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Old 06-06-2017, 12:22 AM   #1
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Lucky Jim by Kingsley Amis

Regarded by many as the finest, and funniest, comic novel of the twentieth century, Lucky Jim remains as trenchant, withering, and eloquently misanthropic as when it first scandalized readers in 1954. This is the story of Jim Dixon, a hapless lecturer in medieval history at a provincial university who knows better than most that “there was no end to the ways in which nice things are nicer than nasty ones.” Kingsley Amis’s scabrous debut leads the reader through a gallery of emphatically English bores, cranks, frauds, and neurotics with whom Dixon must contend in one way or another in order to hold on to his cushy academic perch and win the girl of his fancy.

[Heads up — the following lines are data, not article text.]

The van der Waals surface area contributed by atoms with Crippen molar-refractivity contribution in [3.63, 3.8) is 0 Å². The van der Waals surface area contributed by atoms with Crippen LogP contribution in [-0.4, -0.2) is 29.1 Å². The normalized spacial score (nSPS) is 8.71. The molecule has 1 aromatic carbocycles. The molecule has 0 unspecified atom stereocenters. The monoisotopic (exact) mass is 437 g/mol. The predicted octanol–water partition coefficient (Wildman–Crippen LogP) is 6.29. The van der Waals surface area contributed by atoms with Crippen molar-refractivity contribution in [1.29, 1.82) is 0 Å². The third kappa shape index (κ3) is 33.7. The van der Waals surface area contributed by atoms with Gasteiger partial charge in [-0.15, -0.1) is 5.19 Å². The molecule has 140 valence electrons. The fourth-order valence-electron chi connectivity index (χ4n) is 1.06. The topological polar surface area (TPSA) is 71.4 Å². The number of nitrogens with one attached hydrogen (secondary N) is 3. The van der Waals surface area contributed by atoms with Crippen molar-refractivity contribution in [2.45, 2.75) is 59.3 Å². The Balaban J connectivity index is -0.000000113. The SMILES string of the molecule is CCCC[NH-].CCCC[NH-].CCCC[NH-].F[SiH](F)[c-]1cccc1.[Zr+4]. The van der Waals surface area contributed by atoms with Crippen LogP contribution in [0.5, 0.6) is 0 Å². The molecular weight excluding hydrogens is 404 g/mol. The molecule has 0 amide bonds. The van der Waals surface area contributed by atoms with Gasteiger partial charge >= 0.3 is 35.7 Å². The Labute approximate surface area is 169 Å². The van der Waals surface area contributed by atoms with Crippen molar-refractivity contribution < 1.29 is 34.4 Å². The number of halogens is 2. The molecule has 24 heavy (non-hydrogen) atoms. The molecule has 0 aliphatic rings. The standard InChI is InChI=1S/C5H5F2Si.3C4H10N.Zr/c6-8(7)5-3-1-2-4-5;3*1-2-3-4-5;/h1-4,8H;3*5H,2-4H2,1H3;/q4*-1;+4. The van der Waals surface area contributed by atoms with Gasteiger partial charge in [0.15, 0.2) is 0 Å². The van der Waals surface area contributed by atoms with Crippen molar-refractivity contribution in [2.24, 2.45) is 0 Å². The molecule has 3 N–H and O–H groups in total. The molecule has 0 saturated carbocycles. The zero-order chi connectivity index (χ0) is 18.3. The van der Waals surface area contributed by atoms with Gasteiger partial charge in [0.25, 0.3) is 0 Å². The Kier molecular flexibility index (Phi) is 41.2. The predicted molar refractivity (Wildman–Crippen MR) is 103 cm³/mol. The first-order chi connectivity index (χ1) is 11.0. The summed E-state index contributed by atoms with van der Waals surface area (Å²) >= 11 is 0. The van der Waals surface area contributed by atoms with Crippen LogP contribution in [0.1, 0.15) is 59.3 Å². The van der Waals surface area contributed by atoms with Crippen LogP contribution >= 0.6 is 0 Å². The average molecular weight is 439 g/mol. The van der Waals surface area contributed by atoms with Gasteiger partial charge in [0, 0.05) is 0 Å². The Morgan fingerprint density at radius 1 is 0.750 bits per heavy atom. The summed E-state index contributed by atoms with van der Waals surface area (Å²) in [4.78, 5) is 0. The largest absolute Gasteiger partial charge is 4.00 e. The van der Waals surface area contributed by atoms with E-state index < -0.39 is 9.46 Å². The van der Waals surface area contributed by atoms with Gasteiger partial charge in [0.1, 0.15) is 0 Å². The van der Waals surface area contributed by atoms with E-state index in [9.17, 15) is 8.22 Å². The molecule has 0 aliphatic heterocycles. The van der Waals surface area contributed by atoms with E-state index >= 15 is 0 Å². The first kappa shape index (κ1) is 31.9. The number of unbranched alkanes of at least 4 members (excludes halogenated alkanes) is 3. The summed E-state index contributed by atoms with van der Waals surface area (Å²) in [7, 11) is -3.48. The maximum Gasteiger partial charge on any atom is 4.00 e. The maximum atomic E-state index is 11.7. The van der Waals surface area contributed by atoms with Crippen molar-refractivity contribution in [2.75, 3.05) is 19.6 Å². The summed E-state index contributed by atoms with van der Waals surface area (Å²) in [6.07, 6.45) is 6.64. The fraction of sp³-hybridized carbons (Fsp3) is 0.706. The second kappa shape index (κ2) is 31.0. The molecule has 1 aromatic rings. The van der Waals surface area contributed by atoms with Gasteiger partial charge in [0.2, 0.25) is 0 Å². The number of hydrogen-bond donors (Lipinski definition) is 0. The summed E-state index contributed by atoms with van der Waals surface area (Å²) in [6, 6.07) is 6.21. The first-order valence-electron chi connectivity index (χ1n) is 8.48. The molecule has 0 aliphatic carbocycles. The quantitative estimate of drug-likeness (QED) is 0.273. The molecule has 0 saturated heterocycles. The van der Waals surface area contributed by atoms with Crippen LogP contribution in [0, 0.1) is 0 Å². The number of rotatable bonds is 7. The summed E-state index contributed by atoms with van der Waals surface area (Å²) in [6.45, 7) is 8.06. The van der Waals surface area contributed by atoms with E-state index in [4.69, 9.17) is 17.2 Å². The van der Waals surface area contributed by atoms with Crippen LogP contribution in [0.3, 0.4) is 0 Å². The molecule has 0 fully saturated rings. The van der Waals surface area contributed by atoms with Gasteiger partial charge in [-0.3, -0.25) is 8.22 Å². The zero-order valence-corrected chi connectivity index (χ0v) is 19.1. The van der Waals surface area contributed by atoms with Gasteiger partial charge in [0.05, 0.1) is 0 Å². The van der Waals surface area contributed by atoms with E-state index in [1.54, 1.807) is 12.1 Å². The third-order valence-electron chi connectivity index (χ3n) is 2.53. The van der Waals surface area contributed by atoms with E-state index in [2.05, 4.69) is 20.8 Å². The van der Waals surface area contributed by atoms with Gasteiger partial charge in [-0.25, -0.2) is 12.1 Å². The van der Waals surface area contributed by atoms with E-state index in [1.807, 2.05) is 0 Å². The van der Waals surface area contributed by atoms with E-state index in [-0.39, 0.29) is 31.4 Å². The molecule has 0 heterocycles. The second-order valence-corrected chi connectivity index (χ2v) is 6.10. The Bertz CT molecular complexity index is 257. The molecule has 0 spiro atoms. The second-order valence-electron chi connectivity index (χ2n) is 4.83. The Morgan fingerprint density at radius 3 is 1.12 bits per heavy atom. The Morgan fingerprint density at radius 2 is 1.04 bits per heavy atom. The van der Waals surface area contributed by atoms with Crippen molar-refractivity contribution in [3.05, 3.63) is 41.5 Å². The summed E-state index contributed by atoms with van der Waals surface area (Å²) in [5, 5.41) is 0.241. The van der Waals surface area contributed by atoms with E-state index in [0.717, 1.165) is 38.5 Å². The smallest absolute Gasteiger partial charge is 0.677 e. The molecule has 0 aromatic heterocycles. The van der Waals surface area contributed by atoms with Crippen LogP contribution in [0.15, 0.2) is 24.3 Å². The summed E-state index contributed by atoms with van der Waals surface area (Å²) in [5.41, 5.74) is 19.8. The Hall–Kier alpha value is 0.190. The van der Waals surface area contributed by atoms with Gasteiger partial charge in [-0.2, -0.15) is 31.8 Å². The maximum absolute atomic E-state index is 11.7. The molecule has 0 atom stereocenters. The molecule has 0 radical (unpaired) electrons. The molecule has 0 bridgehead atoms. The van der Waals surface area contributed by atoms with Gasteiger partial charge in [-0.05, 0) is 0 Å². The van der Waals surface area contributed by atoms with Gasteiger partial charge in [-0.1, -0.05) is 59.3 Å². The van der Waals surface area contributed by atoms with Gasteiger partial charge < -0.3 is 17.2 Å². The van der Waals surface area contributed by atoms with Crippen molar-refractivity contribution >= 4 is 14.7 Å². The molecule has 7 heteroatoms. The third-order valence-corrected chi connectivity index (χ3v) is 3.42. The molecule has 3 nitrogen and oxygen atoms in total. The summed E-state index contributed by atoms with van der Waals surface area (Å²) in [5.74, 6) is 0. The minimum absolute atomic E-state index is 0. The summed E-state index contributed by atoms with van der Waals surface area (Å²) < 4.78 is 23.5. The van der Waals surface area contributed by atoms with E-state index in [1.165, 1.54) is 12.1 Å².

More than just a merciless satire of cloistered college life and stuffy postwar manners, Lucky Jim is an attack on the forces of boredom, whatever form they may take, and a work of art that at once distills and extends an entire tradition of English comic writing, from Fielding and Dickens through Wodehouse and Waugh. As Christopher Hitchens has written, “If you can picture Bertie or Jeeves being capable of actual malice, and simultaneously imagine Evelyn Waugh forgetting about original sin, you have the combination of innocence and experience that makes this short romp so imperishable.” (Goodreads.)

This is the MR Literary Club selection for June 2017. Whether you've already read it or would like to, feel free to start or join in the conversation at any time, and guests are always welcome! So, what are your thoughts on it?


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Old 06-06-2017, 09:29 AM   #2